Similarly, in a kosher restaurant or catering commissary certified by the best hechsherim, complete with the best mashgichim, the fires of the stove/oven, soup kettles, and braisers are religiously turned on before cooking even begins. The Bishul Yisroel is seemingly beyond reproach for Ashkenazim, but not for Sephardim. Unless the mashgiach puts the uncooked food (that can’t be eaten raw and is ole al shulchan melachim, such as rice) directly onto the fire, or the raw roast beef or uncooked chicken into the oven to cook, the food will not qualify for Bishul Yisroel Sephardi.7
One way that has been found to address these challenges of Bishul Yisroel Sephardi in a factory commissary or restaurant is to have the raw items placed on the stove or in the oven before the fires are turned on. In this way, the action performed by the workers is not one of bishul, as there is not yet a fire.
One very interesting Bishul Akum question arose in a factory setting affecting both Sephardim and Ashkenazim. The products in question were instant rice and couscous. Both products are totally cooked and dehydrated, with cooking instructions that call for recooking before eating. Does dehydrating a product a second time remove the Bishul Akum stigma of a product requiring Bishul Yisroel? This question is not new and was raised in the Shailos U’tshuvos of the Avkas Rochel, recorded by the Yad Efraim. In the Teshuva, the product in question was cooked wheat kernels, where the wheat kernels were cooked to a point that qualified for Bishul Akum and subsequently dehydrated to an inedible point requiring re-cooking. Was the original Bishul Akum prohibition nullified? Based on the Avkas Rochel, the Yad Efraim stated a resounding ‘Yes’. It seemed obvious that instant rice and couscous fell into the Yad Efraim’s profile. But, then the bombshell dropped!
It was found that both products – the instant rice and the couscous – could be fully hydrated and edible in cold water, no further cooking necessary! How did we deal with this new Bishul Akum revelation? In the case of the domestic instant rice, there was an easy remedy. Part of the hashgacha protocol involved the mashgiach turning on and constantly monitoring the multiple boilers of the rice company. In the case of couscous, the monitoring was more difficult and the question as to whether couscous is considered ole al shulchan melachim was posed to Rav Heinemann, shlita, Rabbinic Administrator of the STAR-K.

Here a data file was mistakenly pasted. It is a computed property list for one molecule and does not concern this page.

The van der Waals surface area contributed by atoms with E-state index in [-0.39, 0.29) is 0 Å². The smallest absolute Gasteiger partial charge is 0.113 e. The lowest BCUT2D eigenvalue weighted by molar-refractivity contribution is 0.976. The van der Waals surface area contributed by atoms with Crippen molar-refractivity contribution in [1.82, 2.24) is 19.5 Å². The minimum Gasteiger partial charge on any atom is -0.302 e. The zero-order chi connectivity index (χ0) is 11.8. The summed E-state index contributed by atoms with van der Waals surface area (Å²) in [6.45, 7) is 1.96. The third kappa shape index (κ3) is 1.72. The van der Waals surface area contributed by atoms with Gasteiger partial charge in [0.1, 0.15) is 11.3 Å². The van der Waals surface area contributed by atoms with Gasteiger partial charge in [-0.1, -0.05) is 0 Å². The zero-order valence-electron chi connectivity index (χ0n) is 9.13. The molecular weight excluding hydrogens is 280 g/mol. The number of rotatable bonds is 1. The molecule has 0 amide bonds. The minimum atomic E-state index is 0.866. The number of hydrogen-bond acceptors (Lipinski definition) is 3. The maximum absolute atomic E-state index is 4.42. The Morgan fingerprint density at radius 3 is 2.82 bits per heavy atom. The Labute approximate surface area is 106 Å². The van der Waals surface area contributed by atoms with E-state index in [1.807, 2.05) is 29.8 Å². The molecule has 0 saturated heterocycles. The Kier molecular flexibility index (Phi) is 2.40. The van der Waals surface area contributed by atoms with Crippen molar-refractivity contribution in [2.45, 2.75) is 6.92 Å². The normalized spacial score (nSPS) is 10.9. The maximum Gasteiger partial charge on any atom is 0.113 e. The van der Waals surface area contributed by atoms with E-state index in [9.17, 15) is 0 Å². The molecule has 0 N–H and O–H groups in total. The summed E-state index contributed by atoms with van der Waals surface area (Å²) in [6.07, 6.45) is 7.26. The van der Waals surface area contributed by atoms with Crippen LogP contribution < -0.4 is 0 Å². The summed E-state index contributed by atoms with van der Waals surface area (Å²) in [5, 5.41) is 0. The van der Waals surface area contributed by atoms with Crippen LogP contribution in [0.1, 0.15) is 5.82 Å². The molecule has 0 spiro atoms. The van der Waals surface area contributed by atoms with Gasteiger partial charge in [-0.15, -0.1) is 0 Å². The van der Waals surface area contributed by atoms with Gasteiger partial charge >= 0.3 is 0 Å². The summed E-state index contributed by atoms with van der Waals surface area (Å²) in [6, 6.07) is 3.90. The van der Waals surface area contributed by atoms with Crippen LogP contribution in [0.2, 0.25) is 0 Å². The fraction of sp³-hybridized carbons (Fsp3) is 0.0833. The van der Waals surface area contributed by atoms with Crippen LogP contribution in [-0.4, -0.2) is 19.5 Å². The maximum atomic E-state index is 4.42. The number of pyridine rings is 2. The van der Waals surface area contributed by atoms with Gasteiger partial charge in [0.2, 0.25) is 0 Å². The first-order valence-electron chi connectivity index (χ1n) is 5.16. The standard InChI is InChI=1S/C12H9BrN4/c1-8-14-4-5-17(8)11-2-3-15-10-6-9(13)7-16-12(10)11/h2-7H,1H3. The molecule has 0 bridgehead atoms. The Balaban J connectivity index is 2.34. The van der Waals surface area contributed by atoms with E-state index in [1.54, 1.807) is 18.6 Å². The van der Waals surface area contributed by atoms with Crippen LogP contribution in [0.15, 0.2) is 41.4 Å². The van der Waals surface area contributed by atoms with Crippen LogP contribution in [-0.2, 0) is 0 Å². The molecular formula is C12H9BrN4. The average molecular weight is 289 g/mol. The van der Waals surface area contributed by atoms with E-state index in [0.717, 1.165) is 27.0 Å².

The first attempt at answer was that couscous is not eaten alone; it is prepared with oil and other vegetables and should not be subject to Bishul Akum in its manufactured state. However, to that claim Rav Heinemann answered that even though couscous is prepared with other ingredients, if the couscous does not require further preparation, then the Bishul Akum status is not rescinded.8 Another approach was that couscous is a home food and is not served at weddings or fancy functions. After researching this question with caterers, the answer is that this is not an accurate statement. The question as to whether or not couscous is ole al shulchan melachim was posed to a reputable Sefardic kashrus certification agency, who emphatically maintained that couscous is not considered to be ole al shulchan melachim. However, as Mediterranean food has become more popular, couscous has come of age and is served at fancy functions. Therefore, to satisfy both sides of the coin Rav Heinemann required that the STAR-K mashgiach turn on the boilers for both the couscous and instant rice. Once again, this resolution only satisfies the Rema and not the Bais Yosef.9
The Solution - STAR-S
In order to address the challenge of providing consumer products that meet the standards of the Beit Yosef for Sephardi communities around the country, STAR-K founded a division to serve these communities. Rav Emanuel Goldfeiz shlit”a, rav of Kehilat Beit Yaakov in Baltimore, is the Rav Hamachshir. Working together with Sefardic gedolim and rabbanim, STAR-S provides an ever-expanding array of Bishul Beit Yosef products that provide for the Sephardic community’s need for Chalak Beit Yosef, Yoshon, Pas Yisroel, Kitniyot l’Pesach and Hamotzi L’ Sephardim bread and challah.
 Chayei Adom Hilchos Birkas Hanehenim 54:6
 Chochmas Adom Y.D. 65:6
 Pas Palter is bread baked by an aino Yehudi baker in a bakery business, as opposed to home-based bread of an aino Yehudi, which is forbidden. Y.D. 112:1 & 2.
 Y.D. 112:7
 Y.D. Siman 113:7 & Rema ibid.
 Y.D. 113:1
 Y.D. Siman 113:7 & Rema ibid
 טעמו ונימוקו משום שכל מה שצריך לתקן בבישול כבר נעשה ומה שמערבבים בתוכו אח"כ בקר אינו מעלה מאיסורו
 Y.D. 113:7